Evidence for the Implementation 
of the Final Solution

Christopher R

Pacific Lutheran University, Tacoma, Washington  

Part III

Part I  Part II  Part III  Part IV  Part V  


V.  The Evidence for the Killing of Jews through Gas in Chelmno, Semlin, Belzec, Sobibor, and Treblinka:  

A.  Documentary Evidence for the emergence of a program to kill the Jews of Europe:

     The Nazi program to murder all the Jews of Europe within the German grasp was called the "Final Solution of the Jewish Question" (Endlösung der Judenfrage).  While historians who have done extensive archival research on Nazi Jewish policy agree that such a program was implemented by the Nazi regime, they are not unanimous in their conclusions about several important aspects of historical interpretation.  In particular, they do not agree as to precisely when the Nazi regime decided upon a policy of systematic and total mass murder, and they do not agree upon Hitler's precise role in this decision-making process.  Such disagreements over historical interpretation are, of course, not at all unusual.  On the contrary, it is a quite normal occurence.  What follows is my interpretation concerning the emergence of the Final Solution;  it is not shared in every aspect by other able and learned historians of the Holocaust.

     In the wake of the Kristallnacht pogrom, Hitler placed Hermann Göring in charge of coordinating Jewish policy.  In turn, Göring delegated jurisdiction over Jewish policy that involved policing and emigration to the SS, and on January 24, 1939, Hermann Göring authorized Reinhard Heydrich to take charge of Jewish emigration from the Third Reich. [75]   Heydrich's jurisdiction expanded to include the expulsion of Jews, Poles, and Gypsies from the Polish territories incorporated into the Third Reich in the fall of 1939.  In the spring of 1941 Heydrich began organizing the Einsatzgruppen of the Security Police and Security Service, which spearheaded the murderous attack on Soviet Jewry that summer.  Then on July 31, 1941, Heydrich expanded his jurisdiction yet further, when he procured an authorization again signed by Göring, entrusting him with the task of making "all necessary preparations" for a "total solution to the Jewish question" (Gesamtlösung der Judenfrage) within the German sphere of influence in Europe.  Heydrich was to submit a "comprehensive draft" (Gesamtentwurf) of the preliminary measures for this "Final Solution of the Jewish Question" (Endlösung der Judenfrage) promptly. [76]   This was not an order for the Final Solution, but Heydrich, the man who was currently in charge of the Einsatzgruppen killing campaign on occupied Soviet territory, was now authorized to draw up plans concerning the fate of all other Jews under German control.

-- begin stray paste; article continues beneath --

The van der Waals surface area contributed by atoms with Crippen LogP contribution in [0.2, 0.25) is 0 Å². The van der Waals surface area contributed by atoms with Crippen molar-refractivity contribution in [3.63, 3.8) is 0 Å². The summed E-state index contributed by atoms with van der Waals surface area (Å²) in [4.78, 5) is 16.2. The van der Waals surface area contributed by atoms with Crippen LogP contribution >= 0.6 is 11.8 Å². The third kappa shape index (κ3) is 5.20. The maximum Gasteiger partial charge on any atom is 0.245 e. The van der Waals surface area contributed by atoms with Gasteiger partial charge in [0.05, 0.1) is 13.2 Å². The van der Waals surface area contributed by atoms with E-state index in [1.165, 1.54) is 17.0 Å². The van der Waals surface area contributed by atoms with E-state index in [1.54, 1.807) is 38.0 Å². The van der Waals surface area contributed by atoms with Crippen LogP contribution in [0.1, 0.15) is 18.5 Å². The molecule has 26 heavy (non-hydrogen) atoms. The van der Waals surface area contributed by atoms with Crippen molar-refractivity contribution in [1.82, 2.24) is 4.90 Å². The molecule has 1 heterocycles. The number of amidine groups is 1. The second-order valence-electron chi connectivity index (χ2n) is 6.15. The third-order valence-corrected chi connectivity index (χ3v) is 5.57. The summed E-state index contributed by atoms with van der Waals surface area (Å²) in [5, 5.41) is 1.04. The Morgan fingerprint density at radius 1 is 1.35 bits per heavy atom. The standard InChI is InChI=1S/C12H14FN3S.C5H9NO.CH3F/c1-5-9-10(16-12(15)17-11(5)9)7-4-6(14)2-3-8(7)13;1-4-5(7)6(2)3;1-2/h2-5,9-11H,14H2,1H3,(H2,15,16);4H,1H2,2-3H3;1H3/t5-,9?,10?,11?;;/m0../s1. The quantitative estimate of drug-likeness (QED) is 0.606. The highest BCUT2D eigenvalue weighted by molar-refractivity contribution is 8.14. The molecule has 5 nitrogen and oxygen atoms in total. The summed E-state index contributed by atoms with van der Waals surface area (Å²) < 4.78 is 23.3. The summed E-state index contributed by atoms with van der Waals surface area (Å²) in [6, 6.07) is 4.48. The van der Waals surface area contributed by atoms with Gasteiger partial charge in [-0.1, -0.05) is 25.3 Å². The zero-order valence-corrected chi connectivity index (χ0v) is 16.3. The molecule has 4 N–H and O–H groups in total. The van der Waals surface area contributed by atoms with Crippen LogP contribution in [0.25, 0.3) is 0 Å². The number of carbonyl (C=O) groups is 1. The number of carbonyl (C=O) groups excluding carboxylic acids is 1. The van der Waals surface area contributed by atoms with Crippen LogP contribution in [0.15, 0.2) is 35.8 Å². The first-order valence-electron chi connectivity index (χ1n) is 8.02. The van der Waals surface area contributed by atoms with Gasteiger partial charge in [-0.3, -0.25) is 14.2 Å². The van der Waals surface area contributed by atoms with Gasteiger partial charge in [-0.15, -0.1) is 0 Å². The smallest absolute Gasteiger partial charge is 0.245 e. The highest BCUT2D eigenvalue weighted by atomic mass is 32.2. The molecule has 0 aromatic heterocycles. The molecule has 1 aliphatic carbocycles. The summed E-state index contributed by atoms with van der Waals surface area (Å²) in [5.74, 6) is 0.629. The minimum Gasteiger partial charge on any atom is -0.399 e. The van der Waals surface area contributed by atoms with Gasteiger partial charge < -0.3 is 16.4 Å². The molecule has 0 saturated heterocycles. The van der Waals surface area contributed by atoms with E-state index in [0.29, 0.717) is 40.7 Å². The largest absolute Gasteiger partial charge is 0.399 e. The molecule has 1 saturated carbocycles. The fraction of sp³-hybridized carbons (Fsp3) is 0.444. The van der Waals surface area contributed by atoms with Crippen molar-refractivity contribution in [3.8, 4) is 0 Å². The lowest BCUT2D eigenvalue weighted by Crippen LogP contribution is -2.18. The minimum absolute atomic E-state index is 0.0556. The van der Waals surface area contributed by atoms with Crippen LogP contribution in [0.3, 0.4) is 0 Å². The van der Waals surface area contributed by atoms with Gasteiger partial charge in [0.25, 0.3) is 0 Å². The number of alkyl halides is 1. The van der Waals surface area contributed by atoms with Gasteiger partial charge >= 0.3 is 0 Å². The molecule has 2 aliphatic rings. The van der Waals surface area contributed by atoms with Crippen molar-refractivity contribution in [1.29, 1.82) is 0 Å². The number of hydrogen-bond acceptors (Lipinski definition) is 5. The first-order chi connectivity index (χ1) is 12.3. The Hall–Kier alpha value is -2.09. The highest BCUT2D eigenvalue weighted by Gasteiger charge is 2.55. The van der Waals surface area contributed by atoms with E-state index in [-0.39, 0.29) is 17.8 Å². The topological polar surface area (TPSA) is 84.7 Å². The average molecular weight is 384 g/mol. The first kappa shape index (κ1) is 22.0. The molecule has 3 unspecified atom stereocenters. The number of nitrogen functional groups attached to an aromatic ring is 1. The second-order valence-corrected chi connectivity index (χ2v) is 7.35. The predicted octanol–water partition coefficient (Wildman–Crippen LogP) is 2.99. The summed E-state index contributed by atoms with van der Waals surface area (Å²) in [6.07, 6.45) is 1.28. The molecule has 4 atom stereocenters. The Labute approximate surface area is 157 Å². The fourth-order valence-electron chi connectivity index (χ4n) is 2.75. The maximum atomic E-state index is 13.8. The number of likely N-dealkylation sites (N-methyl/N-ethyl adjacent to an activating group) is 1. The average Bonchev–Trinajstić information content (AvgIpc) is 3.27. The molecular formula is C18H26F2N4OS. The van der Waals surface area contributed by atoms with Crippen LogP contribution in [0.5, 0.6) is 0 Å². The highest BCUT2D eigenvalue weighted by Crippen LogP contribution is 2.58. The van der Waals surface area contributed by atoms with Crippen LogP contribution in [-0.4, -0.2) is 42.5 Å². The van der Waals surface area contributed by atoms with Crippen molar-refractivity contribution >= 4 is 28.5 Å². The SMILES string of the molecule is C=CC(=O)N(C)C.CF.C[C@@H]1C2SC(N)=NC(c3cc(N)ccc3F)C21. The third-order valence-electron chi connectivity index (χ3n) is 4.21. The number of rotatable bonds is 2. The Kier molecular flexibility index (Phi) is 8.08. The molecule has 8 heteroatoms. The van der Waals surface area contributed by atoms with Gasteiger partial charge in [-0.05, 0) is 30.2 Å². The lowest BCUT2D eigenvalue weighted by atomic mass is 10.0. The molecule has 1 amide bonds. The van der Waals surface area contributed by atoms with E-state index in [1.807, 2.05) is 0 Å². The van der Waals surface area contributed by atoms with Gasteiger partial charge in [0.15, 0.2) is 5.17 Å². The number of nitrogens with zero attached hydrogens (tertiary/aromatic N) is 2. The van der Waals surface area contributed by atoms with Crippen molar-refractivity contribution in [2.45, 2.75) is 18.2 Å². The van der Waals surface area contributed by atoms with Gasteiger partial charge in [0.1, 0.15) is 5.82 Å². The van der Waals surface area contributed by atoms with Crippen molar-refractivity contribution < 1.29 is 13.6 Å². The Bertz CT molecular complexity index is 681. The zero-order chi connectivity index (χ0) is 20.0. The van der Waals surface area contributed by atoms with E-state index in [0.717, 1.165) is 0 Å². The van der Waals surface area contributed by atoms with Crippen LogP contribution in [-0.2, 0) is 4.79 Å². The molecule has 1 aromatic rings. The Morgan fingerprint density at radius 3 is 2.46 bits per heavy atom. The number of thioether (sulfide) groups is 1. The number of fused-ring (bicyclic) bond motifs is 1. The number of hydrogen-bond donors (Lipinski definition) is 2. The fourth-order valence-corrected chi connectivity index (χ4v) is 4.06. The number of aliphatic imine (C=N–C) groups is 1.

No "comprehensive draft" for a Final Solution is among the surviving German documents found after the war.  But other documents have survived that indicate a series of changes in Nazi Jewish policy in the fall of 1941 that, taken together, constituted a program for the systematic mass murder of European Jewry.  The first was a reversal of Hitler's previous policy that the deportation of German Jews would not take place until after the war.  On September 18, 1941, Himmler informed the Gauleiter of the Warthegau, Arthur Greiser:  "The Führer wishes that the Old Reich and Protectorate be emptied and freed of Jews from west to east as quickly as possible."  Thus Himmler intended, "as a first step" (als erste Stufe), to deport the Jews to the incorporated territories (especially the ghetto of Lodz) "in order to deport them yet further to the east the next spring." [77]   On October 10, Heydrich in Prague announced that Riga and Minsk would also be destinations for the deportation of German Jews. [78]   The deportations, first to Lodz, then began on October 15.

     The second major change in German policy was the ban on Jewish emigration overseas.  In August 1941 a number of Spanish Jews living in Paris had been arrested, which led the Spanish government to suggest the possibility of evacuating all Spanish Jews (some 2,000) to Spanish Morocco--a proposal endorsed by the German Foreign Office as fully in line with previous German policy of emigrating or expelling Jews overseas.  On October 17, Heydrich blocked the Spanish proposal for two reasons.  First, the Spanish would not effectively guard them in Morocco.  Second, "In addition these Jews would also be too much out of the direct reach of the measures for a basic solution to the Jewish question to be enacted after the war." [79]   On October 23, 1941, the chief of the Gestapo, Heinrich Müller, then dispatched a circular to all police agencies announcing Himmler's order that Jewish emigration was to be stopped. [80]